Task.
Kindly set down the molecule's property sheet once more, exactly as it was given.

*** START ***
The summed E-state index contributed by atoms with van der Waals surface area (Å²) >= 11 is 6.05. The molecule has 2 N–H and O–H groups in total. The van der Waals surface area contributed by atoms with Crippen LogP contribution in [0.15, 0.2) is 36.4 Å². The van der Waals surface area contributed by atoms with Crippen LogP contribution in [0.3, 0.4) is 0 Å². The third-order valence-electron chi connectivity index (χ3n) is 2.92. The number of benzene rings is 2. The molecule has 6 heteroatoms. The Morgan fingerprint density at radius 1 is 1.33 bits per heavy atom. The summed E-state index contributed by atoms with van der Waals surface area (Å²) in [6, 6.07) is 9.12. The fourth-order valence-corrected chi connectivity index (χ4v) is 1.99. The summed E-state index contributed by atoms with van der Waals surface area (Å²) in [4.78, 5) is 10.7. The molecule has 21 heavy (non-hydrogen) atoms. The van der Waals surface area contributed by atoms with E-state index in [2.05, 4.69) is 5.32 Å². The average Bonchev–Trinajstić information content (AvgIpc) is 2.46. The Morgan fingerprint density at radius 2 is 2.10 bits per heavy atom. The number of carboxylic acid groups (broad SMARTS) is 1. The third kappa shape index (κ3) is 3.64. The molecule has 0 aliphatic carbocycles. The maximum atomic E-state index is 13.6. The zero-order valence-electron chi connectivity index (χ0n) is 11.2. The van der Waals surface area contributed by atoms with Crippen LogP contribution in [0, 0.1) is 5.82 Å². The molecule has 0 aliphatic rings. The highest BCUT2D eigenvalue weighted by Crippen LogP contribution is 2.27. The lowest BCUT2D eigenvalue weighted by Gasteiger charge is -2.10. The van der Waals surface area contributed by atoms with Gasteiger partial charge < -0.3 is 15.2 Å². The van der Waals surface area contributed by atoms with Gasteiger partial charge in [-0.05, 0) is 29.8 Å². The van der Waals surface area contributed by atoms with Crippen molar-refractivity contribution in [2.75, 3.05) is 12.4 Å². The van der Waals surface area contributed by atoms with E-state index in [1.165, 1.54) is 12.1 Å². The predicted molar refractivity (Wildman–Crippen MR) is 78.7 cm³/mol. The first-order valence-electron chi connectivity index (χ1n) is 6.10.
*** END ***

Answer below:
The summed E-state index contributed by atoms with van der Waals surface area (Å²) >= 11 is 6.05. The molecule has 2 N–H and O–H groups in total. The van der Waals surface area contributed by atoms with Crippen LogP contribution in [0.15, 0.2) is 36.4 Å². The van der Waals surface area contributed by atoms with Crippen LogP contribution in [0.3, 0.4) is 0 Å². The third-order valence-electron chi connectivity index (χ3n) is 2.92. The number of benzene rings is 2. The molecule has 6 heteroatoms. The Morgan fingerprint density at radius 1 is 1.33 bits per heavy atom. The summed E-state index contributed by atoms with van der Waals surface area (Å²) in [6, 6.07) is 9.12. The fourth-order valence-corrected chi connectivity index (χ4v) is 1.99. The summed E-state index contributed by atoms with van der Waals surface area (Å²) in [4.78, 5) is 10.7. The molecule has 21 heavy (non-hydrogen) atoms. The van der Waals surface area contributed by atoms with E-state index in [2.05, 4.69) is 5.32 Å². The average Bonchev–Trinajstić information content (AvgIpc) is 2.46. The Morgan fingerprint density at radius 2 is 2.10 bits per heavy atom. The number of carboxylic acid groups (broad SMARTS) is 1. The third kappa shape index (κ3) is 3.64. The molecule has 0 aliphatic carbocycles. The maximum atomic E-state index is 13.6. The zero-order valence-electron chi connectivity index (χ0n) is 11.2. The van der Waals surface area contributed by atoms with Crippen LogP contribution in [0, 0.1) is 5.82 Å². The molecule has 0 aliphatic rings. The highest BCUT2D eigenvalue weighted by Crippen LogP contribution is 2.27. The lowest BCUT2D eigenvalue weighted by Gasteiger charge is -2.10. The van der Waals surface area contributed by atoms with Gasteiger partial charge < -0.3 is 15.2 Å². The van der Waals surface area contributed by atoms with Gasteiger partial charge in [-0.05, 0) is 29.8 Å². The van der Waals surface area contributed by atoms with Crippen molar-refractivity contribution in [2.75, 3.05) is 12.4 Å². The van der Waals surface area contributed by atoms with E-state index in [1.165, 1.54) is 12.1 Å². The predicted molar refractivity (Wildman–Crippen MR) is 78.7 cm³/mol. The first-order valence-electron chi connectivity index (χ1n) is 6.10.